On Monday, January 15, a standing room only crowd filled the Dining Room in Peter Hall for Winsor's 25th Annual Celebration of the Life of the Rev Dr. Martin Luther King, Jr. Equal parts celebration and reflection, the event was a powerful reminder that we can each play a role in ensuring equality, dignity and justice prevail in our own communities and beyond.
Organized by the Winsor Parents' Association and the Parent Network for Diversity (PND), the program centered around the theme of building bridges and strengthening communities, and featured reflections and performances by Winsor students, parents, faculty, staff, alumnae and friends, and remarks from special guest speaker Tomiko Brown-Nagin, Harvard University Professor and OAH Distinguished Lecturer.
Captivating the room, Brown-Nagin opened with a reminder that once upon a time, legal discrimination in this country was widespread and extended well beyond race. "Dr. King fought to ban discrimination in all areas...that's why he's so special," she explained. He was a resilient and empathetic seeker of justice with a global perspective, and because of that, "we are all the beneficiaries of King's redemptive work."
As a child growing up in South Carolina, Brown-Nagin benefitted directly from desegregation and the resulting improvement in the quality of her own education. "Dr. King stood up for me. Which is why I am happy to stand up for others." Acknowledging justice as ongoing work, she closed with King's timeless words, "Life's most persistent and urgent question is, 'What are you doing for others?"
Dehlia Umunna P'20 personified empowerment, calling on the audience to face discord and resentment with strength and positive action. Herself an immigrant, born in England to a Nigerian father and Somalian mother, she is the first woman of African descent to be appointed a professor of law at Harvard, and finds purpose in supporting and creating opportunities for others. "Dr. King would want us to do something," she said. "I urge you to become a bridge builder. Don't stand by and don't be silent."
Selina Li '18 appealed to her peers to have the courage to speak their truth. "Find your voice, and who you are, and who you hope to become," and then speak up, she implored. "Our actions and our voices are imperative. We can disrupt oppression." The daughter of a single, immigrant mother and a first generation student in the United States, she expressed gratitude for "the numerous hands that lifted me up so I could stand here today."
Rachel Casseus '02 founded her own immigration law firm after witnessing the unjust treatment of immigrant scientists and researchers doing groundbreaking work. The daughter of Haitian immigrants, she encourages others to stand up and fight for what they believe. "You can change people's lives in ways you never thought you could." With genuine emotion, she also addressed history teacher Julian Braxton, who was standing at the back of the room. "Thank you for awakening in us the concept that we need to learn from history so as not to repeat it."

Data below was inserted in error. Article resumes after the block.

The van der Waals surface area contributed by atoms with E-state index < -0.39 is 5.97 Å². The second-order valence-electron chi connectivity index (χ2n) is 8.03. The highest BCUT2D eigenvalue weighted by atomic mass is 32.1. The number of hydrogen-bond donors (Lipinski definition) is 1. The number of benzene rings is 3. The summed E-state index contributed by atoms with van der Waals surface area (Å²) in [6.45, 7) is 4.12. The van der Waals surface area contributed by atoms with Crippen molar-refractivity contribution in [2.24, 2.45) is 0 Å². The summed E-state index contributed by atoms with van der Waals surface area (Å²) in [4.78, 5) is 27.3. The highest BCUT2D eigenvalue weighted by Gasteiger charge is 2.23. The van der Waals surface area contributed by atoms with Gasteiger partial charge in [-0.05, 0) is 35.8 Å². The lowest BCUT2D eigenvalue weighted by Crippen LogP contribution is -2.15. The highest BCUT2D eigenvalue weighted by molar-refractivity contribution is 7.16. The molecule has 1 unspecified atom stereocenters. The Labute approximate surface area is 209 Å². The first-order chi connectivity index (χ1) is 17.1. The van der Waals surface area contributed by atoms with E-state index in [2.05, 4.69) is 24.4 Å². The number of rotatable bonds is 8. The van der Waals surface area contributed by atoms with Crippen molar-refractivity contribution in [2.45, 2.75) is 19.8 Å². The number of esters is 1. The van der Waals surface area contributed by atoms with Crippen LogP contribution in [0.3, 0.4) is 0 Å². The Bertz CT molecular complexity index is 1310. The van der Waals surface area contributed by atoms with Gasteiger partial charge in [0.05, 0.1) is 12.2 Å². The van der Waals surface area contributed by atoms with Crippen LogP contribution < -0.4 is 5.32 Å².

Caroline Bonnevie '19 was inspirational as shared how her participation in the social justice program at Rosie's Place in Boston "opened my eyes to the incorrect assumptions I made about the women I served [at the shelter]...and helped me realize the deeper humanity in people." She had a revelation when she readily let a stranger borrow her phone one night – a small gesture that had a significant impact for the woman in need. "Before the program, I would have been one of those people who said no. I would have put in my ear buds and kept walking." The lesson, she says, is simple but essential. "You cannot do everything. But you can do something."
Other highlights of the evening included a passionate delivery of Langston Hugh's Let America Be America Again by Josie Mastandrea '22, Karina Peak '22, Ava Bub '23, Ava Kee '23, Olivia Sarkis '23, Annika Singh '23, Meredith Tagney '23 and Charlotte Jones '22, directed by Jolean Ashman '20. And the Lower School SISTERS dancers performed Corazon sin Cara, directed by Katherine Torres '22 and Ava Hawkins '22, and a step routine directed by Miracle Hodge '22 and Franchesca Vilmenay '22.
The Winsor Inspirational Singing Ensemble (WISE), led by Geoff O'Hara P'19, lifted spirits with two emotional numbers, and closed the evening with a sing along to Lift Ev'ry Voice and Sing (Johnson/Johnson). MLK Committee parent representatives Thatiana Gibson P'21 and Robin Tweedy P'21 offered closing remarks.
A special thanks to the MLK Event Leadership and Committee:
PND Liaisons to the PA: Candace Cheatham P'21 and Eman Ansari P'24, 20
MLK Committee: Jolean Ashman '20, Bridget Conroy P'22, 17, Thatiana Gibson P'21, Nagamani Peri P'20, Robin Tweedy P'21, and Dehlia Umunna P'20.
Director of Parent Relations: Lynn McFarlan-Randall P'09
Constituent Relations Coordinator: Lily Cole-Chu